--
Cheers Adrian.



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wrote:

[snip]> Stick welding is good for reasonably heavy sections, but welding thin

Thin tube can also be brazed - bicycle frames were always brazed, and they have stood up to pretty hard knocks over the years!
I made the stand for my Myford by brazing (and some bolting), and stands for things like the pillar drill are brazed (carbon arc, not flame) from 1" square tubing. Even so, care is needed not to blow straight through the tube walls with the arc flame!
Dave. - can't afford/justify mig or tig :(
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On Sat, 31 Jan 2004 16:19:10 +0000 (UTC), speedy2 wrote:

For a socket joint, bike frames (including motorcycle) braze or silver solder rules. For butt joints welding rules.
VERY rough rule, but generally right.

You can when you blow holes in your work :)
--
Steve Blackmore

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they
for
tube
Nah! You just do it again, but more carefully the next time! All my joints in 1" square tube have been butt joints, and they haven't fallen apart yet. A few things I DID weld in it, were an "interesting" experience!
The Myford stand was made from some 6 foot high L-shaped ex-supermarket freezer supports made from industrial 3"x1" box speedframe. Great stuff, till I had to actually BUY a piece new - (mine had come from the local council metals bin in their yard!) and the "new" piece wasn't a patch on the older (free) stuff. That had been seam welded, the new was thinner metal and only "occasional" spot welded! It did the job, but at what a price...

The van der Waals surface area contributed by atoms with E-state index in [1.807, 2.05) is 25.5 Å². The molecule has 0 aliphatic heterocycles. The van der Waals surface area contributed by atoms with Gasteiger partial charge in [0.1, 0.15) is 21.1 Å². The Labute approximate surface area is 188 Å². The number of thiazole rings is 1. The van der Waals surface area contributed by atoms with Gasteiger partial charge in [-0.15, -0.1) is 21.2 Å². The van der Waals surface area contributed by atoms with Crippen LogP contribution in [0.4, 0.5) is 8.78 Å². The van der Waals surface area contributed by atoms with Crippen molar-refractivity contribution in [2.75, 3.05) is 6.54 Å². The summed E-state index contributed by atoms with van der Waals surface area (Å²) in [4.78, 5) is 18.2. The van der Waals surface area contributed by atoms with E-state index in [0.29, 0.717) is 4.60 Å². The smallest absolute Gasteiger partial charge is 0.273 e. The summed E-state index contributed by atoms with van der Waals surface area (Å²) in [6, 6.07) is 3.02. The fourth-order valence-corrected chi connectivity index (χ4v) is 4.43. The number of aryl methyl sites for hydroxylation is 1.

Dave.
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On Sat, 17 Jan 2004 00:25:48 GMT, "Tim Bird"

overhead - ichy. Wear gloves and a hat with a flap on the back.

Arc length does depend on what you are welding and what rod. A rule of thumb is the rod diameter away from the work. There are some contact arc rods, where the rod flux is touching as it arcs. Mainly sheetmetal stuff. A useful trick somtimes for nice finishing work is not to watch the arc itself, but the back of the puddle. You can see how even it is as you are welding to get that nice even ripple finish.

This does depend on the rod you are using as well as your skill level. Cellulose coated electrodes (AW code 6011) are often used for welding dirty steel and pipeline welding. Mega splatter and a tenancious flux. Also have some stainless rods like that. The more general purpose rutile (6013 - very common) and iron powder coated rods (7014, 7018) are a lot easier.